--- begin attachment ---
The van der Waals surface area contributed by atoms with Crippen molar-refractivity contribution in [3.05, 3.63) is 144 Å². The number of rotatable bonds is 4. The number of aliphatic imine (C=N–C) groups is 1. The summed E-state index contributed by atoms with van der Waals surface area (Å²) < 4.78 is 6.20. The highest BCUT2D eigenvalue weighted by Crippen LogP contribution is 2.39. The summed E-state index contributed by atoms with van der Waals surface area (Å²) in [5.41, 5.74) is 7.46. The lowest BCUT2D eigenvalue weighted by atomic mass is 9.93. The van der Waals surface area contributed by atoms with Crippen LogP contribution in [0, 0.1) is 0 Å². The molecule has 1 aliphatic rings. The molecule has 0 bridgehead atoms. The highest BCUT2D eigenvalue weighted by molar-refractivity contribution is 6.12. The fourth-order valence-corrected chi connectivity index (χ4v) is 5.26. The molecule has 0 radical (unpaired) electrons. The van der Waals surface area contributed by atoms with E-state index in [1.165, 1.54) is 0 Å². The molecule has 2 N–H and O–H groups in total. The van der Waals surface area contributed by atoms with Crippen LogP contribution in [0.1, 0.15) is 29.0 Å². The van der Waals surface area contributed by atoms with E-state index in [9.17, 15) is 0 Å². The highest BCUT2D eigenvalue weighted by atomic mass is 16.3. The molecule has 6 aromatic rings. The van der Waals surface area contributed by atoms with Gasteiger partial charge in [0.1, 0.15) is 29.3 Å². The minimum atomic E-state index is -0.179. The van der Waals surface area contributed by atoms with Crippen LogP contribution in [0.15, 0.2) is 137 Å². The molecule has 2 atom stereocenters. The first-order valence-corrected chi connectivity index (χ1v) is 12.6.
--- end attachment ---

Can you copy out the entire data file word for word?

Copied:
The van der Waals surface area contributed by atoms with Crippen molar-refractivity contribution in [3.05, 3.63) is 144 Å². The number of rotatable bonds is 4. The number of aliphatic imine (C=N–C) groups is 1. The summed E-state index contributed by atoms with van der Waals surface area (Å²) < 4.78 is 6.20. The highest BCUT2D eigenvalue weighted by Crippen LogP contribution is 2.39. The summed E-state index contributed by atoms with van der Waals surface area (Å²) in [5.41, 5.74) is 7.46. The lowest BCUT2D eigenvalue weighted by atomic mass is 9.93. The van der Waals surface area contributed by atoms with Crippen LogP contribution in [0, 0.1) is 0 Å². The molecule has 1 aliphatic rings. The molecule has 0 bridgehead atoms. The highest BCUT2D eigenvalue weighted by molar-refractivity contribution is 6.12. The fourth-order valence-corrected chi connectivity index (χ4v) is 5.26. The molecule has 0 radical (unpaired) electrons. The van der Waals surface area contributed by atoms with E-state index in [1.165, 1.54) is 0 Å². The molecule has 2 N–H and O–H groups in total. The van der Waals surface area contributed by atoms with Crippen LogP contribution in [0.1, 0.15) is 29.0 Å². The van der Waals surface area contributed by atoms with E-state index in [9.17, 15) is 0 Å². The highest BCUT2D eigenvalue weighted by atomic mass is 16.3. The molecule has 6 aromatic rings. The van der Waals surface area contributed by atoms with Gasteiger partial charge in [0.1, 0.15) is 29.3 Å². The minimum atomic E-state index is -0.179. The van der Waals surface area contributed by atoms with Crippen LogP contribution in [0.15, 0.2) is 137 Å². The molecule has 2 atom stereocenters. The first-order valence-corrected chi connectivity index (χ1v) is 12.6.